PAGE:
Me: That’s rich, thanks. You’re good. Look, I went back to Afghanistan in May 2002…on a humanitarian trip…it was only for a month, and it was probably the safest time to be there because we’d just carpet-bombed the country to get rid of al-Qaeda operatives, and in the process, freed the people from Taliban rule. The military presence was hard to miss…Allied Forces everywhere…a curfew for all. I felt very safe walking around the streets and riding around in civilian vehicles. But things have changed…gotten worse!
Recruiter: I can’t make you take the job…I can just keep asking and calling you periodically to see if you’ve changed your mind. It’s ultimately your decision, but you’d be so great! Didn’t you say that you talked to your husband and he was supportive?
Me: Yeah, he’s on board, and I was actually surprised how supportive he’s being. I didn’t expect that. So yeah, the decision is all mine…a very tough one.
Recruiter: So what do you say, Farzana? Do you just want to give it a try? At least fill out the application online? See what we offer in terms of salary and benefits? If you change your mind after, that’s fine.
Me: You don’t give up easily, do you? Fine! Just send me the link. I’ll take a look and let you know. Can you give me a day or two?
Recruiter: Great! Sure. I’ll send the link shortly. If you have any questions, please call me directly. If I don’t hear from you, I’ll call you.
Me: Will do, thank you for the info. You’re relentless! You make a commission from every person you hire, right? Shit…I hope I don’t regret this.
Recruiter: Yes, I do. That’s the nature of recruiting but if you weren’t so qualified, I wouldn’t have hounded you…I’m usually not this persistent.
[The next day…]
After reading all the material Tomas sent, and doing multiple internet searches about the program (which turned up mixed results), I did it. I took the job and requested to join in March 2011, or be a part of the March Cycle. I needed more than a few weeks to prepare to move, yet again! I had to relocate to Kansas because the schoolhouse training was happening in Fort Leavenworth.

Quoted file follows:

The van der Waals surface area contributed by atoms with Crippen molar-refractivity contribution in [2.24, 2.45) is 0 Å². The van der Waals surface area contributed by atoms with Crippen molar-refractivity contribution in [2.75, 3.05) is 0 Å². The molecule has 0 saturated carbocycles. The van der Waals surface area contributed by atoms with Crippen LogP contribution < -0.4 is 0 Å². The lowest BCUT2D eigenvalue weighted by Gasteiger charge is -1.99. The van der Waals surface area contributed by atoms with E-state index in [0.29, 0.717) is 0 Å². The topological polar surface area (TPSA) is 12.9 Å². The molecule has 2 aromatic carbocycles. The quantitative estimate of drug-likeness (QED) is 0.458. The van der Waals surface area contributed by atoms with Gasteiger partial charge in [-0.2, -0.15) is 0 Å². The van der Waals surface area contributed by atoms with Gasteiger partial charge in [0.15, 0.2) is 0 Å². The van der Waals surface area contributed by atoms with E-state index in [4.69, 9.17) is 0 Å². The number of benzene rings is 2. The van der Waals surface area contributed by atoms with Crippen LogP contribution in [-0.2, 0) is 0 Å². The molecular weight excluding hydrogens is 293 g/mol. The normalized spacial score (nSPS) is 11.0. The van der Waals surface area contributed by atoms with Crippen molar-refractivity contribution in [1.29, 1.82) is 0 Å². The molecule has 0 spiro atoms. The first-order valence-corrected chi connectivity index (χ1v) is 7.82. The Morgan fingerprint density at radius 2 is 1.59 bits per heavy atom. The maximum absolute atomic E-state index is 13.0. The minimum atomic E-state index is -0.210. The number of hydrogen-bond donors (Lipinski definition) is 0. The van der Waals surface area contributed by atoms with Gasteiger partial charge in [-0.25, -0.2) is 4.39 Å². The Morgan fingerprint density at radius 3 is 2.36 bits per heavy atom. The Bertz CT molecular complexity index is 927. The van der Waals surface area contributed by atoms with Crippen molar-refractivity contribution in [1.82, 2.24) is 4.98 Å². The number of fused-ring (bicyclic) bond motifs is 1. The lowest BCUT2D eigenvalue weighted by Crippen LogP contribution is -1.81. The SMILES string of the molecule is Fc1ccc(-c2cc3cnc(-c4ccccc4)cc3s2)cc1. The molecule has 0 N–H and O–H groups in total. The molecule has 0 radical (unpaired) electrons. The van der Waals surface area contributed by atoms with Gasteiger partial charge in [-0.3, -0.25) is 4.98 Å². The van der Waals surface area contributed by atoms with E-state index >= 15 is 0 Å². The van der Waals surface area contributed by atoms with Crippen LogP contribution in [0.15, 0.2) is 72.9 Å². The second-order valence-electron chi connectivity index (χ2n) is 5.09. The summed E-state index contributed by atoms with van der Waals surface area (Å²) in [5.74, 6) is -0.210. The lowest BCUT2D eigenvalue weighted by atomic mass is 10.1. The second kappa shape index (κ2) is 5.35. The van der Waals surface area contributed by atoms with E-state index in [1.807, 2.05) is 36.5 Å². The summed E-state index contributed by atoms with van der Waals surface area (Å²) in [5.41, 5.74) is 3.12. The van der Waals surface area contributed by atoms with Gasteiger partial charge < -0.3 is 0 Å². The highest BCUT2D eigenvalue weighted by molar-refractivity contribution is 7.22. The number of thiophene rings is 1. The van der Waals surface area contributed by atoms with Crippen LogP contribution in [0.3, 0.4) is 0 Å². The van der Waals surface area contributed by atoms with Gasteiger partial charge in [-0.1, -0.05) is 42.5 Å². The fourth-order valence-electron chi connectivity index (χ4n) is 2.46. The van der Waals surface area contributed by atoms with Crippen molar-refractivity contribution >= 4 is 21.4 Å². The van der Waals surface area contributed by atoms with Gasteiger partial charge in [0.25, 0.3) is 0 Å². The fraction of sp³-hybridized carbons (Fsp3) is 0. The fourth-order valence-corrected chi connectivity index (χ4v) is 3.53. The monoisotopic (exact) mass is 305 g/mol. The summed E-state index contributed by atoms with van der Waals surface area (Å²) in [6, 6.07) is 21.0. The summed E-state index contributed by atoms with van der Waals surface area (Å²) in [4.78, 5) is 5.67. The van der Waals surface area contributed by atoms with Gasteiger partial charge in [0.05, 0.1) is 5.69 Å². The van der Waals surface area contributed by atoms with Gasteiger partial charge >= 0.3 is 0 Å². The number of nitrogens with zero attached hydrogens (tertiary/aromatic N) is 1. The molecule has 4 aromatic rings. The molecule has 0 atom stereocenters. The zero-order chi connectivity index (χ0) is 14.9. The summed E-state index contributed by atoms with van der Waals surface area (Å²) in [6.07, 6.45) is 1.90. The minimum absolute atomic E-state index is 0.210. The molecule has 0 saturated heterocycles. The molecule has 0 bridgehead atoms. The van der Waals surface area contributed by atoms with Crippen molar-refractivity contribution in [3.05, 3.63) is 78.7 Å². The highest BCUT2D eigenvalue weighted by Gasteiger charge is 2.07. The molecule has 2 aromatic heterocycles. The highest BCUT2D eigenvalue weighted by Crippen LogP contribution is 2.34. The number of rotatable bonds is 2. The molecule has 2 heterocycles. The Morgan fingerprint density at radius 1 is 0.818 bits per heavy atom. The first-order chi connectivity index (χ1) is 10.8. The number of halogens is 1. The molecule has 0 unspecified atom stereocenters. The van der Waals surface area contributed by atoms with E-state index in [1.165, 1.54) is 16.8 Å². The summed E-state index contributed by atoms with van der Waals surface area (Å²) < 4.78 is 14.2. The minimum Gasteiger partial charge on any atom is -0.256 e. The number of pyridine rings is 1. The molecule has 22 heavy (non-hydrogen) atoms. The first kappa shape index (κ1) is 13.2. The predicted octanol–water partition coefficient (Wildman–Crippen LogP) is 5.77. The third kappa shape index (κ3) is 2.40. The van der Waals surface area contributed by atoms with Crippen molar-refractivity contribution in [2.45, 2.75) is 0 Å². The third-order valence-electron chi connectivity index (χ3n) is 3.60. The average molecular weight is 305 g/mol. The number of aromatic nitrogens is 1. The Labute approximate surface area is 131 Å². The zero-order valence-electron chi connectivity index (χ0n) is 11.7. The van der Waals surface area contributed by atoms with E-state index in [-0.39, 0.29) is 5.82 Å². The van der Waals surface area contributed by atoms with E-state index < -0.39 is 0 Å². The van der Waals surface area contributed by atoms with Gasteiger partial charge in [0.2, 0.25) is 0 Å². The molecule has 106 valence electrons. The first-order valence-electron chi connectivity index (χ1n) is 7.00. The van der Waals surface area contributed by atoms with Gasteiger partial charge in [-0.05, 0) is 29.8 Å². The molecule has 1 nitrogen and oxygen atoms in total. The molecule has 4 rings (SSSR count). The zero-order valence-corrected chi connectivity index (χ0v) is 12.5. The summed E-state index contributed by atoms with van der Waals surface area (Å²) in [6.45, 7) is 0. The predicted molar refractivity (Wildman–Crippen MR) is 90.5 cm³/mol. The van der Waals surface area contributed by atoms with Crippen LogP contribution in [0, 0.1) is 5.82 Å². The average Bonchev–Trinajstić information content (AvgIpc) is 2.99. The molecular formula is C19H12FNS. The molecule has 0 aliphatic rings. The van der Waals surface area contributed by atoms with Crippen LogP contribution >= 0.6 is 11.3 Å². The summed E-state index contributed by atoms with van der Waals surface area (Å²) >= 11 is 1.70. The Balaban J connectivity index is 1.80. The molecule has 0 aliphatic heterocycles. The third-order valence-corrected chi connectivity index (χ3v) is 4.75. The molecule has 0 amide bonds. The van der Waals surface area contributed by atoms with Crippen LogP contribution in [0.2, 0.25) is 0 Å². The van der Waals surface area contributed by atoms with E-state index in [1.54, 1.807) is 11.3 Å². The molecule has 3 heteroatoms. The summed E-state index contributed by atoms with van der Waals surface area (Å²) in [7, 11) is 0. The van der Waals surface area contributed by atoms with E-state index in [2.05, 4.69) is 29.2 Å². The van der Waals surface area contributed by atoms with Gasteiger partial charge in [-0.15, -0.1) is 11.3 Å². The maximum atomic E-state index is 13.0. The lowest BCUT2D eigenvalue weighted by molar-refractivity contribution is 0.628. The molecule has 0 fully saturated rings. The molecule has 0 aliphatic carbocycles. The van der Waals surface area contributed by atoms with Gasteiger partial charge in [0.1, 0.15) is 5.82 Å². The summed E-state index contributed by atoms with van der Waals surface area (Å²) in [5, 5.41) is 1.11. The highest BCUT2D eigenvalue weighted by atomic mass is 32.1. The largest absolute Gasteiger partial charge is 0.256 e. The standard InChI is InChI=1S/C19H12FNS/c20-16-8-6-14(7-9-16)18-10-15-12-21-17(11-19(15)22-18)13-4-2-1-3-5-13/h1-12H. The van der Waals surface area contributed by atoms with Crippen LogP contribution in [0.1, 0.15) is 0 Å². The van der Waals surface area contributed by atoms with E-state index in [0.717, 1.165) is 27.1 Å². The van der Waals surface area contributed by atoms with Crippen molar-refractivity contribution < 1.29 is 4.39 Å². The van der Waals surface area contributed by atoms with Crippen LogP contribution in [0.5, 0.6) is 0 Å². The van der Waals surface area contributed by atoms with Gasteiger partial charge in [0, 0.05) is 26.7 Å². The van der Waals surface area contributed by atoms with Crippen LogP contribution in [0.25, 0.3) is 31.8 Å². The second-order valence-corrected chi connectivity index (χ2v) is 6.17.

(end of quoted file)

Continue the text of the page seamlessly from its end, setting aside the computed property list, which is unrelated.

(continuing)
As I packed my stuff for the first leg of the journey, I wondered if I needed to pack more than clothes. Did they have CVS stores in Kansas? Did I need to bring a 3-month supply of toiletries? I wasn’t sure, so I packed a month supply and figured I could purchase the rest on Amazon.
Had I overcome my ignorance and did a search online, I would’ve known that Kansas was not a 3rd-world country and that they indeed had CVSs, Targets, and other places to shop (they even had paved roads!). But I was in such a haze and so consumed with the “what ifs” that all rationality seemed lost.
Sometimes I’d find myself standing on the balcony of my apartment, leaning over the rail watching people rush around, and wondered if any of them would do anything as crazy, brave, and/or stupid. Or if some already had (why can’t I have a “normal” life? Career?).
In these moments, I felt even more conflicted – at times I was excited and viewed this as my next BIG adventure; at other times, I wasn’t ready to pick up and move again. So I kept my focus on the present…checking things off my daily to-do list (fill out paperwork, book a flight, bring my passport, buy suggested books, pack enough shoes…). And regardless of how reluctant I was about leaving the comfort of my apartment in Arlington, there was an inevitable pull to take this on. Was it the money? The opportunity to help? The excitement? Probably a combination.
I’m always up for a challenge and this one seemed as arduous as my Ph.D. program at Berkeley.
The inevitable pull was followed by thoughts of doom and fearful negotiating with God (please God, don’t let me die in Afghanistan! If I’m supposed to die, then please let something happen during training that prevents me from deploying. If I do deploy and end up dying, then maybe I wasn’t meant to live ’til old age. But if I’m meant to die young and I don’t die in Afghanistan, please don’t let my life end in some crazy, ironic twist of fate wherein I die a few weeks/months after returning to the States.)
Regardless of the fears that plagued me, I’m always up for a challenge and this one seemed as arduous as my Ph.D. program at Berkeley. I was moving to Kansas to see this through. And the rest was up to God.